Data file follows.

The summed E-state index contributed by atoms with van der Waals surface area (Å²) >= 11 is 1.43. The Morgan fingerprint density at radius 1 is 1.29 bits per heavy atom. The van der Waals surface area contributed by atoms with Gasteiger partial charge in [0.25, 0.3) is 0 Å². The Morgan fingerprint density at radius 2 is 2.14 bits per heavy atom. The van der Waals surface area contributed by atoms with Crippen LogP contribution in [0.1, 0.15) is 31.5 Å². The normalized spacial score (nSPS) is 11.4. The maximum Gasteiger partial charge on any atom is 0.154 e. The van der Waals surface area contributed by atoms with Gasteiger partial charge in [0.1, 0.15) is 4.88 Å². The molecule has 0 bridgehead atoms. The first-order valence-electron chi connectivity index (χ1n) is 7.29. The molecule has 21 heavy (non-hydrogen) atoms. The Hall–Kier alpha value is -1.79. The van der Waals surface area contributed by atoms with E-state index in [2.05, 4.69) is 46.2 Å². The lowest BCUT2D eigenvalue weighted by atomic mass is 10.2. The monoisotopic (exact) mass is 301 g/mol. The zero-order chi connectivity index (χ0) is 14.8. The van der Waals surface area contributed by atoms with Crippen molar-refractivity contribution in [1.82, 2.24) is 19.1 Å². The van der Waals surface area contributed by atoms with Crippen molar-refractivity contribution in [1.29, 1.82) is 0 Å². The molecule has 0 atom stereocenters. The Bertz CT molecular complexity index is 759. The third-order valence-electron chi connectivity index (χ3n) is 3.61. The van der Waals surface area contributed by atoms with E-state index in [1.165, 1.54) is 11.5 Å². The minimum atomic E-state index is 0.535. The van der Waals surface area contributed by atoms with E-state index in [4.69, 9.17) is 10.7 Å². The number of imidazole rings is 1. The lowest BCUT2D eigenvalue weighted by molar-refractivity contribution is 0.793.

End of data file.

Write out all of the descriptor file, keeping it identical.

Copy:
The summed E-state index contributed by atoms with van der Waals surface area (Å²) >= 11 is 1.43. The Morgan fingerprint density at radius 1 is 1.29 bits per heavy atom. The van der Waals surface area contributed by atoms with Gasteiger partial charge in [0.25, 0.3) is 0 Å². The Morgan fingerprint density at radius 2 is 2.14 bits per heavy atom. The van der Waals surface area contributed by atoms with Crippen LogP contribution in [0.1, 0.15) is 31.5 Å². The normalized spacial score (nSPS) is 11.4. The maximum Gasteiger partial charge on any atom is 0.154 e. The van der Waals surface area contributed by atoms with Gasteiger partial charge in [0.1, 0.15) is 4.88 Å². The molecule has 0 bridgehead atoms. The first-order valence-electron chi connectivity index (χ1n) is 7.29. The molecule has 21 heavy (non-hydrogen) atoms. The Hall–Kier alpha value is -1.79. The van der Waals surface area contributed by atoms with E-state index in [2.05, 4.69) is 46.2 Å². The lowest BCUT2D eigenvalue weighted by atomic mass is 10.2. The monoisotopic (exact) mass is 301 g/mol. The zero-order chi connectivity index (χ0) is 14.8. The van der Waals surface area contributed by atoms with Crippen molar-refractivity contribution in [1.82, 2.24) is 19.1 Å². The van der Waals surface area contributed by atoms with Crippen molar-refractivity contribution in [1.29, 1.82) is 0 Å². The molecule has 0 atom stereocenters. The Bertz CT molecular complexity index is 759. The third-order valence-electron chi connectivity index (χ3n) is 3.61. The van der Waals surface area contributed by atoms with E-state index in [1.165, 1.54) is 11.5 Å². The minimum atomic E-state index is 0.535. The van der Waals surface area contributed by atoms with E-state index in [4.69, 9.17) is 10.7 Å². The number of imidazole rings is 1. The lowest BCUT2D eigenvalue weighted by molar-refractivity contribution is 0.793.